Report cards bring good news for local schools

WE ALL HAVE HIGH expectations when it comes to our public school systems.

Whether it’s parents wanting the best education to prepare their children for their future, or employers seeking the best-trained employment candidates, school districts are under pressure to provide a high-level education across many academic and technical areas.

Judging the quality of education provided by a school district is never easy, because there are so many factors – some within, some outside of the control of district officials – that go into such an evaluation and such a variety of needs and demands that must be met and students who must be educated.

Yet the state Department of Public Instruction makes an attempt to quantify the performance of each public school district in the state each year, issuing a report card for each district.

The report cards measure student achievement, school growth, postsecondary readiness and other areas to create a numerical grade for each district and each school within each district.

The grades range from 0 to 100 and are divided into five categories – Significantly Exceeds Expectations (a score of 83 to 100), Exceeds Expectations (73-83), Meets Expectations (63-73), Meets Few Expectations (53-63) and Fails to Meet Expectations (0-53).

While they may or may not induce the same anxieties in district officials that report cards do for many of their students, the DPI grades are important to obtaining funding and grant monies as well as attracting new students through open enrollment beyond their worth for validation – or lack thereof.

For us here locally, the latest report cards contained good news.

Every public school district in the county – all nine of them – earned grades of “Meets Expectations” or higher. That means that every student in the county is being offered an education that meets expectations or does better.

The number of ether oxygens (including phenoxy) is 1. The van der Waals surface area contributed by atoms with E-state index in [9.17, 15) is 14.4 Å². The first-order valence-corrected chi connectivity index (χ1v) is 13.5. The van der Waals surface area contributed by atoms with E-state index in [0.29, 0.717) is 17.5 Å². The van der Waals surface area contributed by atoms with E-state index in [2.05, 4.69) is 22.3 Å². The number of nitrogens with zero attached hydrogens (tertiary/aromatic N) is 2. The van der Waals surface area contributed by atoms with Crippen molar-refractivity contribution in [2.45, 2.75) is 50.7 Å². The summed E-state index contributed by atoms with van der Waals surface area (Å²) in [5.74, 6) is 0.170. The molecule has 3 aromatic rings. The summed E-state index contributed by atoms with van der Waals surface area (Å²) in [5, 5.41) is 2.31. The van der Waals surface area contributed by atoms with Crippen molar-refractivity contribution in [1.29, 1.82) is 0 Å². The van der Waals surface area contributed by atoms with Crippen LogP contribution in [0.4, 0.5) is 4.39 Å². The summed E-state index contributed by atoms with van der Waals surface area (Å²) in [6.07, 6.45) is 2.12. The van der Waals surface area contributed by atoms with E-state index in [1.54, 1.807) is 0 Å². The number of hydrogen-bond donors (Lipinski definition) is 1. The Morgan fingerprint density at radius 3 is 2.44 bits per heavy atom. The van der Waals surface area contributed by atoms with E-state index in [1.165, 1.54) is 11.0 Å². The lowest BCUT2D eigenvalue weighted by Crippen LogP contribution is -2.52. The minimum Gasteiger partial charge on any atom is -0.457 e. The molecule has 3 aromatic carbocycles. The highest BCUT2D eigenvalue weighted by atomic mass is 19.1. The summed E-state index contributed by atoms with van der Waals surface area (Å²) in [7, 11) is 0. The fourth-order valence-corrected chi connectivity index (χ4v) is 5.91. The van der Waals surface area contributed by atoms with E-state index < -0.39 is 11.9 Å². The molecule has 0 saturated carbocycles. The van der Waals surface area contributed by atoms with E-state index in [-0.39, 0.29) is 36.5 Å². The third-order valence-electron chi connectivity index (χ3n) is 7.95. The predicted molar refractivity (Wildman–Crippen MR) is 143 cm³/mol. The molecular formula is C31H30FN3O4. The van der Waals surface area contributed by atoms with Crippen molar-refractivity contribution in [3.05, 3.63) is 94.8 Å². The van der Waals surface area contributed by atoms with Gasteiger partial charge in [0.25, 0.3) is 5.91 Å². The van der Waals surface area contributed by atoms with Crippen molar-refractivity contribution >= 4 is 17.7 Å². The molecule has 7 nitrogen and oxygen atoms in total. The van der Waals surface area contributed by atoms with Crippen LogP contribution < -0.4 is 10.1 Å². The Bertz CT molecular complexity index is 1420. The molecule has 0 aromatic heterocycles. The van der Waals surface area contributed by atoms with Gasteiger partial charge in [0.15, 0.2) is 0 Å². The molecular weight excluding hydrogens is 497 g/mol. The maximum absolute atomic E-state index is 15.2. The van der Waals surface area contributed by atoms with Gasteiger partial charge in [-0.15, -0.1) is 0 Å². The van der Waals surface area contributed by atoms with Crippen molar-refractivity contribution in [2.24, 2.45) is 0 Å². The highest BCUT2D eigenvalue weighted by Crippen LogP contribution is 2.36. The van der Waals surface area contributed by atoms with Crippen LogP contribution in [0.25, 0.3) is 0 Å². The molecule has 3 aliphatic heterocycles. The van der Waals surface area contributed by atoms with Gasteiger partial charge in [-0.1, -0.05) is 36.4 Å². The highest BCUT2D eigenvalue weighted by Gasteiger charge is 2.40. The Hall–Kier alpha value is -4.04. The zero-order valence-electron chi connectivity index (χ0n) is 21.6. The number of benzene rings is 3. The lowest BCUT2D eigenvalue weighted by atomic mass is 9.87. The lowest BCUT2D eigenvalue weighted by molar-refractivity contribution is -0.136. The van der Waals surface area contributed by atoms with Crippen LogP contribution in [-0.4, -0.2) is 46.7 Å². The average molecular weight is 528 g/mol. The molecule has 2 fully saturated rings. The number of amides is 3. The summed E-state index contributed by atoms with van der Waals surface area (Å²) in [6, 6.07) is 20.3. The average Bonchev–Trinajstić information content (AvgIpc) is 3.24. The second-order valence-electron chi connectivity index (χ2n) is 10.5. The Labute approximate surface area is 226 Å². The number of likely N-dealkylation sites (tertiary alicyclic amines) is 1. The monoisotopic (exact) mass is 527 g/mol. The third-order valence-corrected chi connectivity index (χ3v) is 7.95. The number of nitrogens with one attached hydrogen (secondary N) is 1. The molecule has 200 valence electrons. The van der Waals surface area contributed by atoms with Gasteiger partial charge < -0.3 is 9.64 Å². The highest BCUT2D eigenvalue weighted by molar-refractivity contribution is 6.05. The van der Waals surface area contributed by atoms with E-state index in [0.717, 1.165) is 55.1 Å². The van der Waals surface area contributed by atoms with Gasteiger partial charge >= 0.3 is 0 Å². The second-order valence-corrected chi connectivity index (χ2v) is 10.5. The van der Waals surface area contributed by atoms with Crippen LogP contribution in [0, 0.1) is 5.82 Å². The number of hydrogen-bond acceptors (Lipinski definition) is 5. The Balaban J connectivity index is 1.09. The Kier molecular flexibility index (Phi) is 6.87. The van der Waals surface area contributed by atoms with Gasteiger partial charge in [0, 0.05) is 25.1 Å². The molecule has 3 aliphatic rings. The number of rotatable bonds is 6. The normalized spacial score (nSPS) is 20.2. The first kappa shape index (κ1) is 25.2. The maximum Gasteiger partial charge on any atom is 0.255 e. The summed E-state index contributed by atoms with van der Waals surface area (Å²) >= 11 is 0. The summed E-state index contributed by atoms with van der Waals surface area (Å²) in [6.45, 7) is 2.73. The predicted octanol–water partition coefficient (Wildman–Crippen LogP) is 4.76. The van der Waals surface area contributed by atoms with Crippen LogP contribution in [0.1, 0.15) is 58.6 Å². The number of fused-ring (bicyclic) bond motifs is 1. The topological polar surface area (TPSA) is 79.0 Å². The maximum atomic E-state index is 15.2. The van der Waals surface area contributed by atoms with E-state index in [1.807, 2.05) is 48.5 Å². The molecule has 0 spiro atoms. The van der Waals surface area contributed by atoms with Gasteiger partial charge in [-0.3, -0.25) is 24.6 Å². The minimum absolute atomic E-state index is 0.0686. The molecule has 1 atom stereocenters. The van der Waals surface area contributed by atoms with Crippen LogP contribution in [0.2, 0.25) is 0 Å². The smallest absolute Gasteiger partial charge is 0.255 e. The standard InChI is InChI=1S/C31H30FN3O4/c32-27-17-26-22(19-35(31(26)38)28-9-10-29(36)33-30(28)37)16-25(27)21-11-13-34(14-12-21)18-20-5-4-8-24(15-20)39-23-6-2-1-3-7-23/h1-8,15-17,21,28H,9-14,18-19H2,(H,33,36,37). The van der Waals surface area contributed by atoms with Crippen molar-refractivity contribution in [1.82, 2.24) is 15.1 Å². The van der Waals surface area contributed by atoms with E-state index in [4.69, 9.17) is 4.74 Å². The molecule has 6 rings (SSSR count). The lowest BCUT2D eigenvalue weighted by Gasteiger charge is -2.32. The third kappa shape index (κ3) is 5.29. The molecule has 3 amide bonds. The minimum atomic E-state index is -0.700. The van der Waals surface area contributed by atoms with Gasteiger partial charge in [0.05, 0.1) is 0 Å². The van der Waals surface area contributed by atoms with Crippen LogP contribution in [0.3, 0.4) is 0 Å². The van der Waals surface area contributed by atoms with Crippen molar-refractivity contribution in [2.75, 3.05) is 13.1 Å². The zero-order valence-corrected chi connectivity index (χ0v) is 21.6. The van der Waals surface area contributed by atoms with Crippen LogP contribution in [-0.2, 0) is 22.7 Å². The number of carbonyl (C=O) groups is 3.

One county district, the Kohler School District, earned the highest rating, “Significantly Exceeds Expectations,” while six – Cedar Grove, Elkhart Lake, Oostburg, Random Lake and Sheboygan Falls – earned “Exceeds Expectations” grades.

For a school district like Elkhart Lake-

Glenbeulah, that rating is particularly exemplary, considering the difficulties faced by the county’s smallest school district.

Along with its small numbers, the district ranks above most districts in the area economic factors that impact state aid, meaning the district doesn’t always get as much financial help from the state as most other districts.

Still, the Elkhart Lake-Glenbeulah School District, with the support of the School Board and the community, has managed to keep pace with many of the demands of its students and industry through innovative and imaginative programs and offerings.

As Superintendent Ann Buechel Haack told the School Board in her report on the DPI ratings, “We’re very proud of what we do. This is still just a limited snapshot on a few things (but) kudos to our community and our staff that works so hard.”

Buechel Haack did note that there are some things not reflected in the state report card that make the district better, such as youth apprenticeships, college credit courses and other programs.

Undoubtedly, her counterparts in other districts across the state can make the same comment and similarly point to positive programs and projects in their districts that are not reflected in the DPI ratings.

But none of that takes away from the fact that all of Sheboygan County’s school districts rate so highly, or from Elkhart Lake-Glenbeulah’s “Exceeds Expectations” rating.

We would expect nothing less from our schools and are glad that we get all that and more.


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